Thursday, 21 August 2014
MAERSK Line and Mediterranean Shipping Co will not have to obtain antitrust approval in either Europe or China for their planned 2M alliance, AP Moller-Maersk chief executive Nils Andersen said when announcing the group’s second quarter results.Only in the US will the pair need clearance from the Federal Maritime Commission before starting their vessel-sharing agreement covering the east-west trades. The US body conducts a 45-day review of any notified agreement, although can stop the clock while seeking further information.
While the former P3 Network was scrapped after Chinese authorities declared it unlawful, the 2M alliance is a much simpler arrangement that will therefore be treated differently, said Mr Andersen during a conference call.
In Europe, companies are required to self-assess to ensure there is no abuse of a dominant position, with Brussels basically in favour of shipping consortia that reduce operating costs. Although there has been some negative press in China about 2M, the country’s legal process covering such co-operative agreements appears to be similar to Europe’s. Brussels said it would not intervene in the case of P3, before China’s Ministry of Commerce issued an outright ban.
However, even if 2M is treated differently, that does not preclude any subsequent investigation, should there be a complaint or suspicion of anti-competitive behaviour.
Mr Andersen said that Chinese legislation did not appear to give scope for a veto, although he acknowledged there was no absolute guarantee that China would treat 2M favourably.
Whereas Chinese regulators regarded P3 as a merger because of the intention of the three members to operate a joint fleet managed by an arm’s length central network centre, 2M will have a standard VSA structure. Maersk and MSC will keep their fleets separate. The alliance is expected to start early next year.
Mr Andersen disclosed that 2M was not thought to be subject to approval in China when announcing better than expected second quarter results for Maersk Line, which again bucked the industry trend by producing bumper profits at a time when most global carriers are still struggling to break even. Hapag-Lloyd, for example, lost money in the second quarter.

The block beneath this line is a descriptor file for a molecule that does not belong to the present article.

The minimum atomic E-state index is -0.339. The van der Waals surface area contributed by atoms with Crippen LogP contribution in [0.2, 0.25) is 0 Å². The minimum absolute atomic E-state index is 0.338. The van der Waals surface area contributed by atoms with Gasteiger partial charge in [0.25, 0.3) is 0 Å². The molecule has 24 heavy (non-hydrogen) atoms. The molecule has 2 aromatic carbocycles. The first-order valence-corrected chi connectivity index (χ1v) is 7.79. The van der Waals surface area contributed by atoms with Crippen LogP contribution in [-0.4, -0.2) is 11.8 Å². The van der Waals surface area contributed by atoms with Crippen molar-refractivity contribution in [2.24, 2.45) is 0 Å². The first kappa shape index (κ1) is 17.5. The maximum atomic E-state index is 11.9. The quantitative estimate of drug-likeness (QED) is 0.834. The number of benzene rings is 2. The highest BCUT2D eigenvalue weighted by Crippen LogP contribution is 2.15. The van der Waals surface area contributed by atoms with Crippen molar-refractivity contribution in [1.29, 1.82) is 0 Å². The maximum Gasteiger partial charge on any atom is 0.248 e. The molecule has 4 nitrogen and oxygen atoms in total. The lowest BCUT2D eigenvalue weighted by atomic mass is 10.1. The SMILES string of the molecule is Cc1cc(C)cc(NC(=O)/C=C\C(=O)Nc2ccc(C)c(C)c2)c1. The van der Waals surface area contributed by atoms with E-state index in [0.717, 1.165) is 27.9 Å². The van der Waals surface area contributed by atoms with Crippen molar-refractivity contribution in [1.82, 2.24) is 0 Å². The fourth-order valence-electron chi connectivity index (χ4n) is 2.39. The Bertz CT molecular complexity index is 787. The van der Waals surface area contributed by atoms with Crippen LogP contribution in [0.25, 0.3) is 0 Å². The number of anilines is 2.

Surprisingly strong Asia-Europe volumes that were up 9% underpinned the results, said Mr Andersen. This is thought to reflect re-stocking in Europe, despite still weak economic conditions, with volume growth expected to slow in the months ahead once inventories have been replenished. Maersk has also seen a decline in backhaul cargo such as wastepaper and scrap shipments to Asia.
Imports to the US were a little weaker than expected, said Mr Andersen, but are forecast to improve in the second half.
Overall, global container demand was up by some 4% to 5% in the second quarter, with full year growth expected to be around the same level. Fleet capacity has expanded by 5% since the second quarter of 2013 and now stands at 17.9m teu, Maersk said.
Volume increaseThe world’s largest containership operator posted a net operating profit of $547m in the April-June period, equivalent to a return on invested capital of 10.8%, and up from $439m or 8.5% a year earlier. That brought first half profits to $1bn against $643m in the opening six months of 2013.
The ROIC was above the medium-term target of 8.5%.
The line has now achieved seven consecutive quarters of earnings before interest and tax margins of five percentage points above the industry average.
Revenue increased 3.8% to $6.9bn in the second quarter, lifting the six month turnover to $13.4bn.
The strong performance reflected a volume increase of 6.6% to 4.8m teu and was achieved despite a 2.7% drop in revenue per 40 ft unit to $2,880 as freight rates remained under pressure.
Unit costs were down by 4.4% to $2,585 per feu, with average bunker consumption per 40 ft box cut by 7.2% compared with the second quarter of 2013.
Total bunker costs were down by 2.8% to $1.3bn in the second quarter as fuel consumption was reduced, despite Maersk Line and the other container brands in the group carrying more cargo.